Curtis Institute of Music, 2015-16 All School Project Delves into the Continuing Legacy of Darmstadt

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2015-16 All School Project Delves into the Continuing Legacy of Darmstadt 
Throughout the season, performances, academic coursework, and tours explore works from the Darmstadt school and influences on music by composers of today 

Performances in Philadelphia, New York, and Berlin to include works by Berio, Boulez, Cage, Unsuk Chin, Messiaen, Milhaud, Schoenberg, Strauss, Varèse, and Webern 

PHILADELPHIA—December 7, 2015— As the world was reeling from the effects of the Second World War, a school of avant-garde composers emerged in the mid-20th century, embracing abstraction, revolution, and counter-culture rebellion. The Curtis Institute of Music delves into the Darmstadt school as part of the 2015-16 All School Project, performing the music linked to this critical time of experimentation and discovery.


Through performances, classroom studies, and touring, Curtis explores the history, politics, and artistic concepts that shaped the music of this turbulent era, described so poignantly by W.H. Auden as “The Age of Anxiety.” Since 2007 Curtis has leveraged an All School Project–hailed by the New York Times as the “best teaching idea” of 2008–to serve as a focal point for artistic programs and the academic curriculum.

“The music of the Darmstadt school of composers had fascinated me in my youth,” said Mikael Eliasen, artistic director of the Curtis Opera Theatre and Hirsig Family Dean of Vocal Studies. “These composers open your eyes and offer us an entirely new angle to explore artistically. For a conservatory it is radical–not unlike the movement itself.”

“The Darmstadt aesthetic was known for complexity, abstraction, and tearing down artistic traditions,” said David Ludwig, Gie and Lisa Liem Dean of Artistic Programs and Performance, composition faculty, and artistic director of the Curtis 20/21 Ensemble. “Students will have the opportunity to explore some of the most controversial music of the modernist past to broaden their artistic perspectives and prepare them for the performing, conducting, and composing careers of the future.”

Curtis 20/21 Ensemble
The Curtis 20/21 Ensemble will play a central role in the project with a series that explores the iconic works that led into and out of Darmstadt. A residency by celebrated composer Unsuk Chin began the series, culminating in a November 11 performance. Born in South Korea and based in Berlin, Unsuk Chin cites as major influences Anton Webern and her teacher, György Ligeti, both closely linked to the Darmstadt school. She is one of a long list of renowned artists to serve as composer in residence at Curtis, where past residencies include John Corigliano, Joan Tower, George Crumb, and Krzysztof Penderecki, among others.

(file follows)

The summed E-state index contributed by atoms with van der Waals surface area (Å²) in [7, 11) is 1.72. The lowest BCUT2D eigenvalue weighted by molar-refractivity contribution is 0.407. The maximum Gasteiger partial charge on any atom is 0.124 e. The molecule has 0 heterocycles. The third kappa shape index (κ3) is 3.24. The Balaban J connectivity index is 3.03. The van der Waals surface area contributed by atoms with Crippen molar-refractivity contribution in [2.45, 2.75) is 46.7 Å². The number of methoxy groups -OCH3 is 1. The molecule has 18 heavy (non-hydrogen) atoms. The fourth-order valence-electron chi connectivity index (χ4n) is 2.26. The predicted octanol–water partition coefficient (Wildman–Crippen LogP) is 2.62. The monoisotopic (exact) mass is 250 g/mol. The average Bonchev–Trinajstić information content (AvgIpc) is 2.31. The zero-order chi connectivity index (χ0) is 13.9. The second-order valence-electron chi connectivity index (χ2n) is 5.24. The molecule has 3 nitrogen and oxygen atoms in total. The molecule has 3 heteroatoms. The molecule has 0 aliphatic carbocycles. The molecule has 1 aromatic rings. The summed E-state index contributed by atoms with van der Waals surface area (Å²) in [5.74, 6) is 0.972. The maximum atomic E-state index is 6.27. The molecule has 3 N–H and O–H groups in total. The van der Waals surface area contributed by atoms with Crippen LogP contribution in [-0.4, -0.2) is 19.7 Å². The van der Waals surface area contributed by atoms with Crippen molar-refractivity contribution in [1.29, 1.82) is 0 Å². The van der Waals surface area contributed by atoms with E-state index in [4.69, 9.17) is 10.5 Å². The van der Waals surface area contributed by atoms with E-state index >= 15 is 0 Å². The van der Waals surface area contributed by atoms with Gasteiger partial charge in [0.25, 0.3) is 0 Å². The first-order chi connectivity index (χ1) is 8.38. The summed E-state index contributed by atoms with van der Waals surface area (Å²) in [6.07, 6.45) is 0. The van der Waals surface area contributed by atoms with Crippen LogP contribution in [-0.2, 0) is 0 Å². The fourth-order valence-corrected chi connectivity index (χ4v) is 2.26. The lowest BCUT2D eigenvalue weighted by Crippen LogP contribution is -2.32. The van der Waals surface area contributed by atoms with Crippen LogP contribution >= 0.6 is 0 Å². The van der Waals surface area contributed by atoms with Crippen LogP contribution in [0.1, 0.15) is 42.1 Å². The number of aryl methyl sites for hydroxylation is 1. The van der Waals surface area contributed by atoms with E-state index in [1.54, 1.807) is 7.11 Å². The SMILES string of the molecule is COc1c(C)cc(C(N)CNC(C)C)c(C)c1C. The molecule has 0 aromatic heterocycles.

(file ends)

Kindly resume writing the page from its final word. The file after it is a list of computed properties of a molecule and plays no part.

Future performances by the Curtis 20/21 Ensemble include a collaboration inspired by cabaret, Dada, and Schoenberg’s Pierrot Lunaire with duende, a collective founded by a Curtis composer, cellist, and dancer/choreographer (December 3); a performance with acclaimed jazz vocalist Joanna Pascale featuring seminal works by Milhaud and others (January 22); works by Messiaen and Ned Rorem (’44) depicting the horrors that follow war (April 1); and a recital of solo works by Messiaen, Scheonberg, Webern, Berio, Boulzez, Cage, and others (April 29).

Curtis Symphony Orchestra
The Curtis Symphony Orchestra performs Berio’s rarely heard Sinfonia, a dizzying collage of sounds and styles presented with singers from the Curtis Opera Theatre (January 31–Philadelphia and February 1–New York City) and Varèse’s Amériques, inspired by the urban clamor of the composer’s adoptive home (April 17), paired with works by Brahms, Debussy, and Mahler that set the stage for the revolutionary voice of the Darmstadt school.

Curtis Opera Theatre
The Curtis Opera Theatre, in collaboration with Opera Philadelphia and the Kimmel Center, presents Richard Strauss’s Capriccio (March 2, 4, 6) in three sold-out performances conducted by Timothy Myers and stage directed by Chas Rader-Shieber. Richard Strauss’s final opera glows with wit and gorgeous melody in an allegorical tale that explores the question: which is greater among the arts, poetry or music?

“We can contemplate Strauss in a very different way when we consider the musical reactions that followed, as imagined by Boulez and his cohort,” said Mikael Eliasen. “It represents the utmost decadence, the ultimate squeezing-out of beauty. Luciano Berio’s wild, kaleidoscopic Sinfonia is the perfect reaction to Strauss.”

Capriccio is presented as part of an innovative cooperative venture launched in 2008, combining a Curtis Opera Theatre production with marketing support from Opera Philadelphia and an ideal venue at the Kimmel Center. Past collaborations have included the Philadelphia premiere of Osvaldo Golijov’s Ainadamar, Wozzeck, Antony and Cleopatra, The Cunning Little Vixen, Elegy for Young Lovers, Owen Wingrave, Dialogues of the Carmelites, and Ariadne auf Naxos.

Curtis on Tour
During the summer months, Curtis on Tour travels to Germany for performances in Dresden, Berlin, Munich, and Bremen, with an additional stop in Spain, performing a program that includes Messiaen’s Quartet for the End of Time. In May 2016, Curtis students perform alongside Curtis President Roberto Díaz (Viola ’84), Jose Franch-Ballester (Clarinet ’04), and soprano Rachel Sterrenberg (Opera ’15), appearing at the Dresden Music Festival and Berlin’s Konzerthaus, among others.

An embodiment of the school’s “learn by doing” philosophy, Curtis on Tour offers students real-world, professional touring experience alongside celebrated alumni and faculty. Since it was established in 2008, students, faculty, and alumni have traveled to more than 50 destinations in Europe, Asia, and North and South America, with new venues added each year. In addition to performances, students frequently offer master classes, in-school demonstrations, and other community engagement activities.

Academic coursework
Besides performances, academic coursework also explores the impact of Darmstadt. “In addition to music, art and literature changed dramatically during this turbulent post-war period,” said Paul Bryan, dean of faculty and students. “Students will have the opportunity to strengthen their understanding and connection to the season’s repertoire, exploring these areas through courses being offered by the liberal arts and musical studies departments.”